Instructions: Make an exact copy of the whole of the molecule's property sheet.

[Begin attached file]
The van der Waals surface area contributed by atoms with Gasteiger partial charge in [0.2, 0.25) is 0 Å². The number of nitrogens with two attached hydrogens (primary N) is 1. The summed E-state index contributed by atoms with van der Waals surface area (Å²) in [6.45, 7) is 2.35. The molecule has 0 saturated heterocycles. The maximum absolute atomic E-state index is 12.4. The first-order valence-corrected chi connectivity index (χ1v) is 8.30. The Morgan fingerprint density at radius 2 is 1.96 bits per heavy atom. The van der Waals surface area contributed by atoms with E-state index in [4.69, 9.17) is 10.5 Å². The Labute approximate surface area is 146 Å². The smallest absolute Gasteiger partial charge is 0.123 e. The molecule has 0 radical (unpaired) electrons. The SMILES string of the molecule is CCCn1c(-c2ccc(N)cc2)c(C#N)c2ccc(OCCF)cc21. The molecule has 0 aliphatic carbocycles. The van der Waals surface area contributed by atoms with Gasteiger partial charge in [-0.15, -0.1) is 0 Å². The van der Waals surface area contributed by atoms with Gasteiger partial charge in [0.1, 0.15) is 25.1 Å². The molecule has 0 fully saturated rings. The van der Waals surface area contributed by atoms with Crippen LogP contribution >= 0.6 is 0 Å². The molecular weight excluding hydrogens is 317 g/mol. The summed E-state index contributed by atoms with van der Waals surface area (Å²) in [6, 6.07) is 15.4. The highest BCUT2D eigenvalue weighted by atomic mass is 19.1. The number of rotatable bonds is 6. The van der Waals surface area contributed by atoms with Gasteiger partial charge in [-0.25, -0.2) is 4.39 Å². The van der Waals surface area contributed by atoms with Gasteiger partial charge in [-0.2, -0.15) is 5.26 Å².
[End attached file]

The van der Waals surface area contributed by atoms with Gasteiger partial charge in [0.2, 0.25) is 0 Å². The number of nitrogens with two attached hydrogens (primary N) is 1. The summed E-state index contributed by atoms with van der Waals surface area (Å²) in [6.45, 7) is 2.35. The molecule has 0 saturated heterocycles. The maximum absolute atomic E-state index is 12.4. The first-order valence-corrected chi connectivity index (χ1v) is 8.30. The Morgan fingerprint density at radius 2 is 1.96 bits per heavy atom. The van der Waals surface area contributed by atoms with E-state index in [4.69, 9.17) is 10.5 Å². The Labute approximate surface area is 146 Å². The smallest absolute Gasteiger partial charge is 0.123 e. The molecule has 0 radical (unpaired) electrons. The SMILES string of the molecule is CCCn1c(-c2ccc(N)cc2)c(C#N)c2ccc(OCCF)cc21. The molecule has 0 aliphatic carbocycles. The van der Waals surface area contributed by atoms with Gasteiger partial charge in [-0.15, -0.1) is 0 Å². The van der Waals surface area contributed by atoms with Gasteiger partial charge in [0.1, 0.15) is 25.1 Å². The molecule has 0 fully saturated rings. The van der Waals surface area contributed by atoms with Crippen LogP contribution >= 0.6 is 0 Å². The molecular weight excluding hydrogens is 317 g/mol. The summed E-state index contributed by atoms with van der Waals surface area (Å²) in [6, 6.07) is 15.4. The highest BCUT2D eigenvalue weighted by atomic mass is 19.1. The number of rotatable bonds is 6. The van der Waals surface area contributed by atoms with Gasteiger partial charge in [-0.25, -0.2) is 4.39 Å². The van der Waals surface area contributed by atoms with Gasteiger partial charge in [-0.2, -0.15) is 5.26 Å².